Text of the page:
So much world, so little time. If I could, I’d be on the road constantly, but in real life I have commitments that tie me to home and like most of us, budget constraints that cannot be ignored. So what are the factors that I consider when deciding on future trips?
I’m quite happy to hole up in budget accommodation, so the cost of transport is often my biggest outlay. Although there are times when I’m fixated on a particular destination, often I’ll browse the internet for flight deals and see what looks to be good value for the time I wish to travel. As a freelance writer, it helps that I’m not in the position where I have to ask an employer for time off, so I can act fast if I need to.
Most airlines offer flash sales, so I’m signed up to my favourites to make sure I never miss the chance of a bargain. In the past twelve months, my best deal has been a return flight from London to Nuremberg in Germany for £4.08 all in. I had a vague plan to visit a European Christmas market and was open to any destination; Ryanair helped me decide that the Christmas market in question was going to be in nearby Regensburg.
I also track potential error fares via websites like www.secretflying.com and www.flynous.com; these are mistakes caused by computer glitches or good old-fashioned human error. I already knew at some point in 2016 I wanted to return to New York, and when I stumbled on a business class error fare for £342 with British Airways, my dates were firmed up. The fact that the aforementioned error fare departed from Scandinavia wasn’t a deal breaker; it provided the opportunity to visit Stockholm as well, a city that had been on my wish list for some time.
Once I’ve stumbled across a deal, I always check the seasonal weather conditions for a potential destination before I hit the book now button. There’s little point securing an amazingly cheap flight to a beautiful tropical beach if it’s going to pour with rain all week. Likewise, it’s risky to book an indirect flight with a tight connection if you’re going to be hubbing through a northerly airport in the depths of winter, unless you’re happy to be stuck in the snow for part of your vacation with little more than flip flops and sun cream in your bag. Try BBC Weather to see the average climate for most mainstream destinations or, if it’s not shown, do a Google search instead.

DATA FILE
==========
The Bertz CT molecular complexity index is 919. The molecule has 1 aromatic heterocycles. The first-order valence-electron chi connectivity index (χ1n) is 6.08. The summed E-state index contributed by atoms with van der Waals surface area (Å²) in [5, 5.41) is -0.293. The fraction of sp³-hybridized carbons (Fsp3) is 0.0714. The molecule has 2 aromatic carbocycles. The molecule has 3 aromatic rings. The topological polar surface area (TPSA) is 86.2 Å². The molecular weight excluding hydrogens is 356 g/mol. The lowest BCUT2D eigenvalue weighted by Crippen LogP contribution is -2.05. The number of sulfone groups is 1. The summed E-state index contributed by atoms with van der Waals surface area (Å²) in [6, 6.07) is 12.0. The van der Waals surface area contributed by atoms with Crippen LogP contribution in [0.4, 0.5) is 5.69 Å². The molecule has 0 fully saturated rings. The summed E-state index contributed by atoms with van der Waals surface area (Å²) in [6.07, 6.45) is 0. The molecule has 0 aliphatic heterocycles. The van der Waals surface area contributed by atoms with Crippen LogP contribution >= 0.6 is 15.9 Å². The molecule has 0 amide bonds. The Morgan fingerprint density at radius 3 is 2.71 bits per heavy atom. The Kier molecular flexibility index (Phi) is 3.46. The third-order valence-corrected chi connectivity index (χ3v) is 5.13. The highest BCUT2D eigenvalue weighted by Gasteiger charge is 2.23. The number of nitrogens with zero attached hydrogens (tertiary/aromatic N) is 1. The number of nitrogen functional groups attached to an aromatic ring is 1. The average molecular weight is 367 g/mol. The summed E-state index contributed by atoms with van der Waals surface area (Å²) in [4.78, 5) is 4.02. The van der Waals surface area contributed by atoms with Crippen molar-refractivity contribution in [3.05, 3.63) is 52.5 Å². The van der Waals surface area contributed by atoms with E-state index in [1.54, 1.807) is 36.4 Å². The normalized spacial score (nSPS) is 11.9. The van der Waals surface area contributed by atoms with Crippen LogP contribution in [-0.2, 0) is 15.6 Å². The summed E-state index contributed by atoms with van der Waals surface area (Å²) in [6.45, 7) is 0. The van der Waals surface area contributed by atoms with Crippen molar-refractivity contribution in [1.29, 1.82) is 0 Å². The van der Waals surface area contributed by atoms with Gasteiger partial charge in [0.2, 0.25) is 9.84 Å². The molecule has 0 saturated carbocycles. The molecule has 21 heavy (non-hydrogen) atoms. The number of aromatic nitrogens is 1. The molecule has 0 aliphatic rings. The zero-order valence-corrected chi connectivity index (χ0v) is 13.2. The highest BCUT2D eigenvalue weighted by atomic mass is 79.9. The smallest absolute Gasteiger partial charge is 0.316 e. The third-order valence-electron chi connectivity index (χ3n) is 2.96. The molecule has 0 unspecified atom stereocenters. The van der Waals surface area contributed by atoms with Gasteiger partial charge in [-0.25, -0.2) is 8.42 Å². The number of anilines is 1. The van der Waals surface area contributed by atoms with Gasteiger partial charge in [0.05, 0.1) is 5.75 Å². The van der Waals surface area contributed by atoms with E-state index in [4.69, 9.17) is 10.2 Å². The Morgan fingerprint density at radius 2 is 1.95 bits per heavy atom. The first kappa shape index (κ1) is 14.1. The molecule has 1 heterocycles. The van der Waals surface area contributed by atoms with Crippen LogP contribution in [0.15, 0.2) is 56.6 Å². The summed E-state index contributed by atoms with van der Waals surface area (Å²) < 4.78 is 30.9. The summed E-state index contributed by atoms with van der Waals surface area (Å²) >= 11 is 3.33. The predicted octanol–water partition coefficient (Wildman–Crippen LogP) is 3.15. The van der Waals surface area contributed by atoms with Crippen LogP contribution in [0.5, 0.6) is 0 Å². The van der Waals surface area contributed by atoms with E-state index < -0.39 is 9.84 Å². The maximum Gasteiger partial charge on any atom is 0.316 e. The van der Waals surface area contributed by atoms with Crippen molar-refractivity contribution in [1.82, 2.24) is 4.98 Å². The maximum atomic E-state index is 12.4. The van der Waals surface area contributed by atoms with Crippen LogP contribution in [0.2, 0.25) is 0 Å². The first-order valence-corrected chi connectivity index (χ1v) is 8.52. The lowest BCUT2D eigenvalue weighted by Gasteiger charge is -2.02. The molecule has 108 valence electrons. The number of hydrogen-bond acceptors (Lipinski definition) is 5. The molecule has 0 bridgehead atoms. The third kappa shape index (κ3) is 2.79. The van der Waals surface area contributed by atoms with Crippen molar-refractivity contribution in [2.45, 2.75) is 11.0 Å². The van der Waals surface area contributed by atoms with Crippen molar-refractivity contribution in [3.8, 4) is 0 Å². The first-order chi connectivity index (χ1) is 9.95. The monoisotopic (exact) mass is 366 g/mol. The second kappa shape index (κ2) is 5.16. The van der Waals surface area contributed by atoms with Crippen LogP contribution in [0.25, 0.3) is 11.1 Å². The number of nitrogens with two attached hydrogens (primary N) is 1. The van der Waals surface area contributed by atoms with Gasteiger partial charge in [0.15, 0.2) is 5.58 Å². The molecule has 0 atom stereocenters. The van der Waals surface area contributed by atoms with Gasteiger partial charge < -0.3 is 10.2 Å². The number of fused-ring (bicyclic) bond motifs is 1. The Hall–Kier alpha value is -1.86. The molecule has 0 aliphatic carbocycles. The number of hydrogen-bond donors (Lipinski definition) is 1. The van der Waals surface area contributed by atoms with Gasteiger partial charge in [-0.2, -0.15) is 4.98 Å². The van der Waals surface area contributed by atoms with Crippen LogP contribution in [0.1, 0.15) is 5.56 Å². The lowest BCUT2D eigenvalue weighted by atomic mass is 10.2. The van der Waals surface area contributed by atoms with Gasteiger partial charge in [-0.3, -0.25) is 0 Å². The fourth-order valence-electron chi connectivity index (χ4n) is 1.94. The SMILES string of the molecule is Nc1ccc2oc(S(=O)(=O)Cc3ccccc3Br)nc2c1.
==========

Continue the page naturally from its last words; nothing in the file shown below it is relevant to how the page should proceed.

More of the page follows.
My final port of call before booking that flight bargain is the Foreign and Commonwealth’s travel advice portal. I often travel as a solo female so it’s reassuring to know if a destination is considered safe. I’m cautious but not paranoid; trusting my instincts and using common sense have so far kept me out of trouble even in some potentially dodgy places like Honduras and South Africa.
Sometimes, a particular event is just so good that no matter what the cost, I just really want to go there. Subscribing to travel magazines such as Wanderlust, Sunday Times Travel and Lonely Planet keeps me abreast of interesting festivals and celebrations, natural phenomena and off the beaten track destinations.
Over the last few years I’ve enjoyed the Day of the Dead in Mexico, Inti Raymi in Peru and Carnaval in Haiti. Similarly, watching travel documentaries on television can lead to an overwhelming desire to visit a place; seeing the Northern Lights in Norway on the small screen is a case in point, as is riding the Trans-Siberian Railway from Moscow to Ulan Bator. Both were even better in real life.
By booking early, I’ve kept my flight and accommodation costs as low as possible; expect to book up to 11 months ahead for scheduled flights to some long haul destinations and sometimes equally ahead for somewhere to stay. An annual travel insurance policy means I’m covered if the airline goes bust or I’m not fit to travel; shop around and this doesn’t have to be expensive.
If I’m not sure I’ll like a destination but wish to try it out, then a stopover can be a good option too. I spent a few days in Doha, Qatar’s capital, en route to Tanzania, somewhere that proved interesting but wouldn’t necessarily have been worth a trip in its own right. Last year, when planning a trip to the Seychelles, the cheapest flights just happened to route through Colombo, so for a difference in flight costs of only £100 or thereabouts, I added a week in Sri Lanka onto my trip. I loved the place, and will make a return trip there one day to explore more thoroughly.
Do you have a travel planning routine? If so, it would be great if you were to leave a comment on our Facebook page.